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      Generation & Storage, Retail — 5 mins read

      Harnessing rooftop solar for leased commercial buildings

      The force was with the St Vincent de Paul Society Victoria two years ago when it signed up to a 10-year Power Purchase Agreement (PPA) with AGL Energy, based on solar power produced on the charity’s own rooftops. The deal has insulated Vinnies from a subsequent 25% rise in energy prices in Victoria.

      Vinnies now has rooftop solar panels fitted over all but a few of its 79 Victorian op shops. The cost was borne by AGL Energy, which also installed the panels. Vinnies will pay off the systems over 10 years in a hire-purchase agreement. At the end of 10 years, the charity will own the systems.

      Partnership delivers significant savings

      Gavin Dufty, Manager of Policy and Research at Vinnies, says power bills for the stores are now typically half of what they were pre-solar. Add in the solar lease payment, and Vinnies is still paying about 75% of what it used to in electricity costs, and that’s based on 2021 prices.

      “We’ve got 1.4MW which will save us hundreds of thousands over the lifetime of the project in avoided costs,” he says.

      “The PPA we struck in 2021 has fixed costs but energy costs have risen so sharply in that time that we are doing even better than we expected.”

      According to AGL, the solar panel installation will generate an estimated 1947 MWh each year across the Vinnies sites. This is estimated to help the charity save up to $1.26 million in energy costs over the next 10 years.

      AGL General Manager Commercial and Industrial Customers Ryan Warburton says Vinnies Victoria works every day to positively impact the lives of disadvantaged people in Australia.

      “As part of our commitment to help decarbonise the way our customers live, move and work, we are thrilled to help Vinnies keep doing what they do best and direct resources to those who need them most,” he says.

      “Through the installation of solar systems across Vinnies’ Victoria properties, AGL is proud to be playing a role in reducing everyday operating costs for the organisation and for the much-needed funds to be redirected back into the community.”

      Besides saving money, the solar partnership with AGL is an important plank in St Vincent de Paul’s sustainability drive under the federal government’s Climate Active program, which requires member businesses to offset their carbon footprint and become carbon-neutral. It also gives them the option of moving to an electric vehicle fleet and using their own power to stay charged up.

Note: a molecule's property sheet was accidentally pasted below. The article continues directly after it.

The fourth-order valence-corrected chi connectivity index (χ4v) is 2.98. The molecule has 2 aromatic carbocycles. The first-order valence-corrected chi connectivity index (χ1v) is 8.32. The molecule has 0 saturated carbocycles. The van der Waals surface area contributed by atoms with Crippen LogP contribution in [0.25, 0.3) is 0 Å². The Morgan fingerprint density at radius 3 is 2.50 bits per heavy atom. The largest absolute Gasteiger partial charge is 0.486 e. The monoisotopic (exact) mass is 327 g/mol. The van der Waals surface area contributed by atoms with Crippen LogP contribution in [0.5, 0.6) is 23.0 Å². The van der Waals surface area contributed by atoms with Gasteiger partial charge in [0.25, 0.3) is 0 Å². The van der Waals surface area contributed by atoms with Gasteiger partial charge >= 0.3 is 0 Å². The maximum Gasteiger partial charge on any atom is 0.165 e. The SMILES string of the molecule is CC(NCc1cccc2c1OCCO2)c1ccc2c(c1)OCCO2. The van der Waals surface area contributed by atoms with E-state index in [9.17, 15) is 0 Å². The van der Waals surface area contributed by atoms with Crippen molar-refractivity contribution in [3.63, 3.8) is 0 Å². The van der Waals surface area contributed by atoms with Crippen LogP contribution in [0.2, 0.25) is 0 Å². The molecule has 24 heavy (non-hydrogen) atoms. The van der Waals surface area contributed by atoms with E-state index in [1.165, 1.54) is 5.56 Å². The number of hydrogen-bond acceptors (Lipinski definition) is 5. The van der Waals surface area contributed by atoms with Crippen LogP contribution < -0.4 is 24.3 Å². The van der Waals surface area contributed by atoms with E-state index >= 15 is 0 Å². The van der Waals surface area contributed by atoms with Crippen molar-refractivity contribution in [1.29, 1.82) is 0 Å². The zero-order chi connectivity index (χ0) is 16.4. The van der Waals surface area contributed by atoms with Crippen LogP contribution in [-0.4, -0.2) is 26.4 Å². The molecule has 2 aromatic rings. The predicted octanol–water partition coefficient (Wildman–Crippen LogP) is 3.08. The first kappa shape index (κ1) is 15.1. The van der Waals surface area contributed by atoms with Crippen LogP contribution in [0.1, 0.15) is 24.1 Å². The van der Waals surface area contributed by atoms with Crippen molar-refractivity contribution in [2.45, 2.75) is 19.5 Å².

With its massive combined roof space, Vinnies makes an attractive partner for an energy company such as AGL. The charity uses power during standard business hours, when there is an over-supply and power is cheap – or sometimes even has a negative value. Vinnies continues to produce power after business hours on late summer afternoons, when workers return home and air conditioners and televisions are turned on all over the eastern states.  

      How PPAs can overcome solar barriers for business tenants

      The charity is a first mover in the often complex world of solar power production for small to medium businesses in leased premises.

      There’s little perceived benefit for landlords to install solar panels, since it’s the tenant who benefits from lower power bills. There’s also the risk of a landlord inheriting a liability when the tenant vacates.

      Meanwhile small to medium businesses are reluctant to pay the upfront cost of solar panels in rented premises, because they don’t know how long they’re going to be there and whether they will get the desired payback in that time.

      Overcoming this disconnect could help to stabilise the grid and reduce costs for everyone: energy companies and consumers.

      Gavin Dufty reckons both sides are being over-cautious.

      “It’s new so people haven’t had time to process it. We just turned our heads slightly and conceptualised it differently,” he says.

      “People think solar is different but it’s just a chattel. Every time we go into a commercial lease, we fit out the building. The asset risk is the same risk you would take for any other fit out.

      “If we leave the property, we would ask the landlord or new tenant if they wanted to take over the lease. Or we could simply pack up the panels and put them on another store, and the PPA would be unaffected.”

      Negotiation key to a smooth process

      With 79 individual op shops, it certainly helped that AGL Energy lawyers handled negotiations with St Vincent de Paul’s many landlords. Most were happy to sign up straight away, since they know Vinnies as a reliable tenant.

      While Vinnies had assistance and attracted a level of goodwill, it’s not just charities that can benefit from such partnerships. Whether it’s a charity or a commercial business, the principle is the same. Gavin Dufty says a small to medium business could simply negotiate directly with their landlord.

      And he says landlords and real estate managers need to start thinking differently about solar panels. Offering access to solar power savings and green energy would be a powerful point of different for leasing commercial premises, especially to tenants looking to reach zero emissions.

      Catherine Watson, Article Writers Australia

      Energy Monthly

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      June 11, 2024 | Melbourne Convention and Exhibition Centre

      Australian Energy Week 2024

      June 12, 2024 | Melbourne Convention and Exhibition Centre


      September 3, 2024 | Aerial UTS Function Centre | Sydney

      Industrial Net Zero Conference 2024

      New call-to-action